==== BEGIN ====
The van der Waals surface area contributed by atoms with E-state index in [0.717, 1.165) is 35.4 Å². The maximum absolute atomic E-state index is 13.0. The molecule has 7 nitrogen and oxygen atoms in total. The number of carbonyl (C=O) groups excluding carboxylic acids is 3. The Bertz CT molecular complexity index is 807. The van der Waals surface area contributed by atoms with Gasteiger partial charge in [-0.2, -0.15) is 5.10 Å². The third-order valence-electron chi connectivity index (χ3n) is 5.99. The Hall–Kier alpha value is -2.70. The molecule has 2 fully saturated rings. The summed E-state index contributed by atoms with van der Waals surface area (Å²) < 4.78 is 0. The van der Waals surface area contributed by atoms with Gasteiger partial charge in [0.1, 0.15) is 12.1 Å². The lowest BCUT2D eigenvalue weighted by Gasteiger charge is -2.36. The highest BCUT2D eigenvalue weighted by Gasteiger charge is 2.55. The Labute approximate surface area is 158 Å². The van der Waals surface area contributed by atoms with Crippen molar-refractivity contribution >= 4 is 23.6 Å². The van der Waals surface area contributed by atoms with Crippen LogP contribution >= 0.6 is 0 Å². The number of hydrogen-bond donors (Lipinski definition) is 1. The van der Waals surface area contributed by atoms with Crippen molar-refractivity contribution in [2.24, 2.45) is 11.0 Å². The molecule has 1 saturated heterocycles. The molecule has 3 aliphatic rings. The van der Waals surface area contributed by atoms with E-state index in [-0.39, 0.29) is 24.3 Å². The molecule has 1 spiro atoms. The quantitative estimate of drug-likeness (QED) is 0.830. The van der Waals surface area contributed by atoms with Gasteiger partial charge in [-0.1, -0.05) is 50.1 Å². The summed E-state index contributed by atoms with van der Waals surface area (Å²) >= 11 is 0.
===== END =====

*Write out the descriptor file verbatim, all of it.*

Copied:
The van der Waals surface area contributed by atoms with E-state index in [0.717, 1.165) is 35.4 Å². The maximum absolute atomic E-state index is 13.0. The molecule has 7 nitrogen and oxygen atoms in total. The number of carbonyl (C=O) groups excluding carboxylic acids is 3. The Bertz CT molecular complexity index is 807. The van der Waals surface area contributed by atoms with Gasteiger partial charge in [-0.2, -0.15) is 5.10 Å². The third-order valence-electron chi connectivity index (χ3n) is 5.99. The Hall–Kier alpha value is -2.70. The molecule has 2 fully saturated rings. The summed E-state index contributed by atoms with van der Waals surface area (Å²) < 4.78 is 0. The van der Waals surface area contributed by atoms with Gasteiger partial charge in [0.1, 0.15) is 12.1 Å². The lowest BCUT2D eigenvalue weighted by Gasteiger charge is -2.36. The highest BCUT2D eigenvalue weighted by Gasteiger charge is 2.55. The Labute approximate surface area is 158 Å². The van der Waals surface area contributed by atoms with Crippen molar-refractivity contribution >= 4 is 23.6 Å². The van der Waals surface area contributed by atoms with Crippen LogP contribution >= 0.6 is 0 Å². The number of hydrogen-bond donors (Lipinski definition) is 1. The van der Waals surface area contributed by atoms with Crippen molar-refractivity contribution in [2.24, 2.45) is 11.0 Å². The molecule has 1 saturated heterocycles. The molecule has 3 aliphatic rings. The van der Waals surface area contributed by atoms with E-state index in [-0.39, 0.29) is 24.3 Å². The molecule has 1 spiro atoms. The quantitative estimate of drug-likeness (QED) is 0.830. The van der Waals surface area contributed by atoms with Gasteiger partial charge in [-0.1, -0.05) is 50.1 Å². The summed E-state index contributed by atoms with van der Waals surface area (Å²) >= 11 is 0.